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Asia Insight

Asia's flashpoints: What could go wrong in 2020

Missiles, military clashes, defaults and political crises in the cards

Nikkei staff writers | Southeast Asia

The Nikkei Asian Review has looked into its crystal ball to predict possible sources of military friction, political tension and economic trouble across the region in 2020. Some scenarios focus on specific countries, while others span borders. Several involve an increasingly dominant China.

Read on for our non-exhaustive list of what may go wrong in Asia.

North Korea fires missiles at U.S. bases

The U.S. and North Korea are unlikely to reach an agreement on denuclearization before Kim Jong Un's end-of-2019 deadline for sanctions relief, and this may prompt the young dictator to revert to a more aggressive posture.

What would happen next is anyone's guess. One particularly dire scenario could play out like this: Pyongyang fires intercontinental ballistic missiles from its Tongchang-ri launch site on its west coast, breaking its promise to demolish one of its key missile facilities. U.S. President Donald Trump issues a stern rebuke, pushing for stronger sanctions, resuming military drills with South Korea and dispatching strategic military assets to the region.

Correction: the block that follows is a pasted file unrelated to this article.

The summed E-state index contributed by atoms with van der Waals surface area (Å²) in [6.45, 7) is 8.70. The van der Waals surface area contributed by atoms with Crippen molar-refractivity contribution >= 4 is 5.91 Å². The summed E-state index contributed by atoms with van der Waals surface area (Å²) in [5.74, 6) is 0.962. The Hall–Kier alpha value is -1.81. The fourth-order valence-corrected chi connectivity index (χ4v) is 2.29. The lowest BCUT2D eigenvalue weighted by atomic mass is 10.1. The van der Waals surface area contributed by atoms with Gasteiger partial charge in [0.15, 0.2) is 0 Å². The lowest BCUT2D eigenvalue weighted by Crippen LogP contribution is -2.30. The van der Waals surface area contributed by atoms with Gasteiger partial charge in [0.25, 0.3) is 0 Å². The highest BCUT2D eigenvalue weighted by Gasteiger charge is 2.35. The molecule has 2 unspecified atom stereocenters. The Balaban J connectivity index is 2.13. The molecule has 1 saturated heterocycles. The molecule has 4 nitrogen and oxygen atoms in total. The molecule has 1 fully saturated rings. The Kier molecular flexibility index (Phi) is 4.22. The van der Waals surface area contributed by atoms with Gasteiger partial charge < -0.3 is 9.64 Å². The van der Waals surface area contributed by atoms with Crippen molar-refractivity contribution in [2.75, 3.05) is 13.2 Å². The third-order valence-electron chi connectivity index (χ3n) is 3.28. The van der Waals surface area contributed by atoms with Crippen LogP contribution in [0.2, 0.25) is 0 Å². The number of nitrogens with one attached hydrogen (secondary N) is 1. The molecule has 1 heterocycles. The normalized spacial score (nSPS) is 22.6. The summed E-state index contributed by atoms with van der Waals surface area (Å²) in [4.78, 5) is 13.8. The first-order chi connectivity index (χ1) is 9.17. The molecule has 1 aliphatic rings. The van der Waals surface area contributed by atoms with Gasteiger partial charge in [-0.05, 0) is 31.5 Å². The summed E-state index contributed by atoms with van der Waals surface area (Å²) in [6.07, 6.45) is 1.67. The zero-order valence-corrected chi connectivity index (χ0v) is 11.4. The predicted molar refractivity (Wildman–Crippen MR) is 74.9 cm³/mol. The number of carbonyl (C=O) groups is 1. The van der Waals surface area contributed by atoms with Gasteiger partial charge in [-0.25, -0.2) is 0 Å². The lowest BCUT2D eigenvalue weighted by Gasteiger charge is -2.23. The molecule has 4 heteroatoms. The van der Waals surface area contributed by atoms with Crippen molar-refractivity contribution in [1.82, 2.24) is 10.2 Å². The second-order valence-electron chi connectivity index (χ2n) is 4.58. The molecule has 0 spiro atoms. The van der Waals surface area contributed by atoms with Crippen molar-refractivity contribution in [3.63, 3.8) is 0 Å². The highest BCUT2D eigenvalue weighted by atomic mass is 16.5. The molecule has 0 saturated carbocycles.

In response, North Korea conducts nuclear tests. Or perhaps it bombards an island off South Korea's west coast, killing civilians and soldiers, just as it did a decade ago.

From there, the crisis could quickly spiral out of control. Trump might order an evacuation of Americans in South Korea, causing Seoul's stock market to plunge. President Moon Jae-in could send a special envoy to meet Kim, only for Pyongyang to take him hostage.

That would set the stage for even grimmer developments. The U.S. could strike the North's Yongbyon nuclear complex. North Korea, meanwhile, may choose to attack American military bases in Japan or South Korea.